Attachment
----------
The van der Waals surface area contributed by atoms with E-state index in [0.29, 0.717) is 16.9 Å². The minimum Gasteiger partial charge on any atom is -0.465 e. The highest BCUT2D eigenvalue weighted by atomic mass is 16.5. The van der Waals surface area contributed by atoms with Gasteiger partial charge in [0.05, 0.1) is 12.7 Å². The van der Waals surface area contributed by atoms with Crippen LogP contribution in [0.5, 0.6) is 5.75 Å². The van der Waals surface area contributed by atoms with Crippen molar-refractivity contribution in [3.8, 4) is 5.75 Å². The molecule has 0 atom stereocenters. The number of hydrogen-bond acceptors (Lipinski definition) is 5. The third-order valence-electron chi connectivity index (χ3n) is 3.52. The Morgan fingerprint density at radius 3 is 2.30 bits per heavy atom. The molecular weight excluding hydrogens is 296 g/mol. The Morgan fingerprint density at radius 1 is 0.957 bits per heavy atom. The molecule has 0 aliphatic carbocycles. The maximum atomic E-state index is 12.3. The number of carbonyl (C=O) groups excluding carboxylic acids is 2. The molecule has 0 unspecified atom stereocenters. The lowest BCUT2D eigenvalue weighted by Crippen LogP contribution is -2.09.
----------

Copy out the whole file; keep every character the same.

The van der Waals surface area contributed by atoms with E-state index in [0.29, 0.717) is 16.9 Å². The minimum Gasteiger partial charge on any atom is -0.465 e. The highest BCUT2D eigenvalue weighted by atomic mass is 16.5. The van der Waals surface area contributed by atoms with Gasteiger partial charge in [0.05, 0.1) is 12.7 Å². The van der Waals surface area contributed by atoms with Crippen LogP contribution in [0.5, 0.6) is 5.75 Å². The van der Waals surface area contributed by atoms with Crippen molar-refractivity contribution in [3.8, 4) is 5.75 Å². The molecule has 0 atom stereocenters. The number of hydrogen-bond acceptors (Lipinski definition) is 5. The third-order valence-electron chi connectivity index (χ3n) is 3.52. The Morgan fingerprint density at radius 3 is 2.30 bits per heavy atom. The molecular weight excluding hydrogens is 296 g/mol. The Morgan fingerprint density at radius 1 is 0.957 bits per heavy atom. The molecule has 0 aliphatic carbocycles. The maximum atomic E-state index is 12.3. The number of carbonyl (C=O) groups excluding carboxylic acids is 2. The molecule has 0 unspecified atom stereocenters. The lowest BCUT2D eigenvalue weighted by Crippen LogP contribution is -2.09.